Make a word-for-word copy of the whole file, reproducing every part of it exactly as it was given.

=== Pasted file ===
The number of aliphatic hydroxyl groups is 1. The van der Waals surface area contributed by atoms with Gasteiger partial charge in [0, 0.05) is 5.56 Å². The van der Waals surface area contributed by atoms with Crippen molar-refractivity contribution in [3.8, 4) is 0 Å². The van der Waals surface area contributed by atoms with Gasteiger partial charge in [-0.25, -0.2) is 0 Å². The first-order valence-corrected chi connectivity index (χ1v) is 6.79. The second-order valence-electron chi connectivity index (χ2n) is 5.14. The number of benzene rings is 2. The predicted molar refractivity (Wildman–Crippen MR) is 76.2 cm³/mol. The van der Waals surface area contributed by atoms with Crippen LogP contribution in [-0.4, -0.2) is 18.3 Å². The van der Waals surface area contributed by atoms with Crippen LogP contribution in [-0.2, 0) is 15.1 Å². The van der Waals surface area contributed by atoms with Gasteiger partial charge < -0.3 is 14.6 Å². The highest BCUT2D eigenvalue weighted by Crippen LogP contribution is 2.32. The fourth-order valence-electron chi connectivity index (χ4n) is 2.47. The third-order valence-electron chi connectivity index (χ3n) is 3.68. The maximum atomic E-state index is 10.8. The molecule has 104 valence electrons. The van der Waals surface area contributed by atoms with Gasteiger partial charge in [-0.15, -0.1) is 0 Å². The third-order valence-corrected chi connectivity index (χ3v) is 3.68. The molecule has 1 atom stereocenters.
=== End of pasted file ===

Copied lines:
The number of aliphatic hydroxyl groups is 1. The van der Waals surface area contributed by atoms with Gasteiger partial charge in [0, 0.05) is 5.56 Å². The van der Waals surface area contributed by atoms with Crippen molar-refractivity contribution in [3.8, 4) is 0 Å². The van der Waals surface area contributed by atoms with Gasteiger partial charge in [-0.25, -0.2) is 0 Å². The first-order valence-corrected chi connectivity index (χ1v) is 6.79. The second-order valence-electron chi connectivity index (χ2n) is 5.14. The number of benzene rings is 2. The predicted molar refractivity (Wildman–Crippen MR) is 76.2 cm³/mol. The van der Waals surface area contributed by atoms with Crippen LogP contribution in [-0.4, -0.2) is 18.3 Å². The van der Waals surface area contributed by atoms with Crippen LogP contribution in [-0.2, 0) is 15.1 Å². The van der Waals surface area contributed by atoms with Gasteiger partial charge < -0.3 is 14.6 Å². The highest BCUT2D eigenvalue weighted by Crippen LogP contribution is 2.32. The fourth-order valence-electron chi connectivity index (χ4n) is 2.47. The third-order valence-electron chi connectivity index (χ3n) is 3.68. The maximum atomic E-state index is 10.8. The molecule has 104 valence electrons. The van der Waals surface area contributed by atoms with Gasteiger partial charge in [-0.15, -0.1) is 0 Å². The third-order valence-corrected chi connectivity index (χ3v) is 3.68. The molecule has 1 atom stereocenters.